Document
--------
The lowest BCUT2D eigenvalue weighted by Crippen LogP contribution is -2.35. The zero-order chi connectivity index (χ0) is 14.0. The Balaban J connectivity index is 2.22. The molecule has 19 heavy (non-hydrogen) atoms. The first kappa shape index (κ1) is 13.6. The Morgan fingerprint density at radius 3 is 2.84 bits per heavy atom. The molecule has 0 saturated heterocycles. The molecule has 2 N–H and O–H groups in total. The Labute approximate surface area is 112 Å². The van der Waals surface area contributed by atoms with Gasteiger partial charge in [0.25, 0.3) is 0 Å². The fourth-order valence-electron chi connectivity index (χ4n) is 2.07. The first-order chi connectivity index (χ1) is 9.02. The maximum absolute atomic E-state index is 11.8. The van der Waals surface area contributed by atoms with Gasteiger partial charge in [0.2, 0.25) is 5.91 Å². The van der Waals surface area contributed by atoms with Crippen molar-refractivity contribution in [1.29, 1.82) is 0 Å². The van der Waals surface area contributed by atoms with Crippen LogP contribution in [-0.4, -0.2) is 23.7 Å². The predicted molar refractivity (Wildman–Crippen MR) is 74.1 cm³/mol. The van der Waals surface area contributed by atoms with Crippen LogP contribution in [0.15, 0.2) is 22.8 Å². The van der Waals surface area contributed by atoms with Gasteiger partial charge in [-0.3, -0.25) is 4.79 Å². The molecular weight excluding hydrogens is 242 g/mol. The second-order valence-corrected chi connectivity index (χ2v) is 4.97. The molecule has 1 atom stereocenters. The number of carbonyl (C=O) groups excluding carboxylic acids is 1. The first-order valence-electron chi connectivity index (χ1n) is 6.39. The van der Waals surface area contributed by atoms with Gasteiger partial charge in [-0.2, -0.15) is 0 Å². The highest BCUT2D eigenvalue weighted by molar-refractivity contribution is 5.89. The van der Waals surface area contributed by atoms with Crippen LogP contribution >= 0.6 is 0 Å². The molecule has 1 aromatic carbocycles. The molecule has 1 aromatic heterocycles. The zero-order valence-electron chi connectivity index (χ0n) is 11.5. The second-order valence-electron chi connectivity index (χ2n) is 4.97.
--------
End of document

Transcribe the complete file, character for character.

The lowest BCUT2D eigenvalue weighted by Crippen LogP contribution is -2.35. The zero-order chi connectivity index (χ0) is 14.0. The Balaban J connectivity index is 2.22. The molecule has 19 heavy (non-hydrogen) atoms. The first kappa shape index (κ1) is 13.6. The Morgan fingerprint density at radius 3 is 2.84 bits per heavy atom. The molecule has 0 saturated heterocycles. The molecule has 2 N–H and O–H groups in total. The Labute approximate surface area is 112 Å². The van der Waals surface area contributed by atoms with Gasteiger partial charge in [0.25, 0.3) is 0 Å². The fourth-order valence-electron chi connectivity index (χ4n) is 2.07. The first-order chi connectivity index (χ1) is 9.02. The maximum absolute atomic E-state index is 11.8. The van der Waals surface area contributed by atoms with Gasteiger partial charge in [0.2, 0.25) is 5.91 Å². The van der Waals surface area contributed by atoms with Crippen molar-refractivity contribution in [1.29, 1.82) is 0 Å². The van der Waals surface area contributed by atoms with Crippen LogP contribution in [-0.4, -0.2) is 23.7 Å². The predicted molar refractivity (Wildman–Crippen MR) is 74.1 cm³/mol. The van der Waals surface area contributed by atoms with Crippen LogP contribution in [0.15, 0.2) is 22.8 Å². The van der Waals surface area contributed by atoms with Gasteiger partial charge in [-0.3, -0.25) is 4.79 Å². The molecular weight excluding hydrogens is 242 g/mol. The second-order valence-corrected chi connectivity index (χ2v) is 4.97. The molecule has 1 atom stereocenters. The number of carbonyl (C=O) groups excluding carboxylic acids is 1. The first-order valence-electron chi connectivity index (χ1n) is 6.39. The van der Waals surface area contributed by atoms with Gasteiger partial charge in [-0.2, -0.15) is 0 Å². The highest BCUT2D eigenvalue weighted by molar-refractivity contribution is 5.89. The van der Waals surface area contributed by atoms with Crippen LogP contribution >= 0.6 is 0 Å². The molecule has 1 aromatic carbocycles. The molecule has 1 aromatic heterocycles. The zero-order valence-electron chi connectivity index (χ0n) is 11.5. The second-order valence-electron chi connectivity index (χ2n) is 4.97.